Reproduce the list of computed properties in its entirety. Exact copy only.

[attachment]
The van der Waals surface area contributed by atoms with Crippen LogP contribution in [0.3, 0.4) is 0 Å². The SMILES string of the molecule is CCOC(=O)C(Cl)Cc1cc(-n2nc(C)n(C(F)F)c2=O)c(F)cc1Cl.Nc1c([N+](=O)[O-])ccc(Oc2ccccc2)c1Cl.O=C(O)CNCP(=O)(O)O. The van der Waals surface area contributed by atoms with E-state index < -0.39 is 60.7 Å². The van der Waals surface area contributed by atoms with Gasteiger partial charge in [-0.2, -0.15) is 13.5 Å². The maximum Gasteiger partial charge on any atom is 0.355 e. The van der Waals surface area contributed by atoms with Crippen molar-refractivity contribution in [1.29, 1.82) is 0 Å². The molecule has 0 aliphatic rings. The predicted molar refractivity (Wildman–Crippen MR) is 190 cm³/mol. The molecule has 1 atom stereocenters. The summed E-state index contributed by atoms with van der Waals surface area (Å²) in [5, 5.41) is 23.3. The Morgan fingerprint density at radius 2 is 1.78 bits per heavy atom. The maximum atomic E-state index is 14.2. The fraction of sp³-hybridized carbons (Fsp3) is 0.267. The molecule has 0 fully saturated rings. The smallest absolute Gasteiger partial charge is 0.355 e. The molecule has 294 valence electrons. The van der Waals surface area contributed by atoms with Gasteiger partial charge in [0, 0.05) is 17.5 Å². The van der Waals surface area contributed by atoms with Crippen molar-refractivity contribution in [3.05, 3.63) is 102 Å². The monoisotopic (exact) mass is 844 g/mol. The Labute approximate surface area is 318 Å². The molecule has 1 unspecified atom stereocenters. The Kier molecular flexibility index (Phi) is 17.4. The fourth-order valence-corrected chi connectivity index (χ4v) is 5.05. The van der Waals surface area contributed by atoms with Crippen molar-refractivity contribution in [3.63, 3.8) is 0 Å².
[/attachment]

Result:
The van der Waals surface area contributed by atoms with Crippen LogP contribution in [0.3, 0.4) is 0 Å². The SMILES string of the molecule is CCOC(=O)C(Cl)Cc1cc(-n2nc(C)n(C(F)F)c2=O)c(F)cc1Cl.Nc1c([N+](=O)[O-])ccc(Oc2ccccc2)c1Cl.O=C(O)CNCP(=O)(O)O. The van der Waals surface area contributed by atoms with E-state index < -0.39 is 60.7 Å². The van der Waals surface area contributed by atoms with Gasteiger partial charge in [-0.2, -0.15) is 13.5 Å². The maximum Gasteiger partial charge on any atom is 0.355 e. The van der Waals surface area contributed by atoms with Crippen molar-refractivity contribution in [1.29, 1.82) is 0 Å². The molecule has 0 aliphatic rings. The predicted molar refractivity (Wildman–Crippen MR) is 190 cm³/mol. The molecule has 1 atom stereocenters. The summed E-state index contributed by atoms with van der Waals surface area (Å²) in [5, 5.41) is 23.3. The Morgan fingerprint density at radius 2 is 1.78 bits per heavy atom. The maximum atomic E-state index is 14.2. The fraction of sp³-hybridized carbons (Fsp3) is 0.267. The molecule has 0 fully saturated rings. The smallest absolute Gasteiger partial charge is 0.355 e. The molecule has 294 valence electrons. The van der Waals surface area contributed by atoms with Gasteiger partial charge in [0, 0.05) is 17.5 Å². The van der Waals surface area contributed by atoms with Crippen molar-refractivity contribution in [3.05, 3.63) is 102 Å². The monoisotopic (exact) mass is 844 g/mol. The Labute approximate surface area is 318 Å². The molecule has 1 unspecified atom stereocenters. The Kier molecular flexibility index (Phi) is 17.4. The fourth-order valence-corrected chi connectivity index (χ4v) is 5.05. The van der Waals surface area contributed by atoms with Crippen molar-refractivity contribution in [3.63, 3.8) is 0 Å².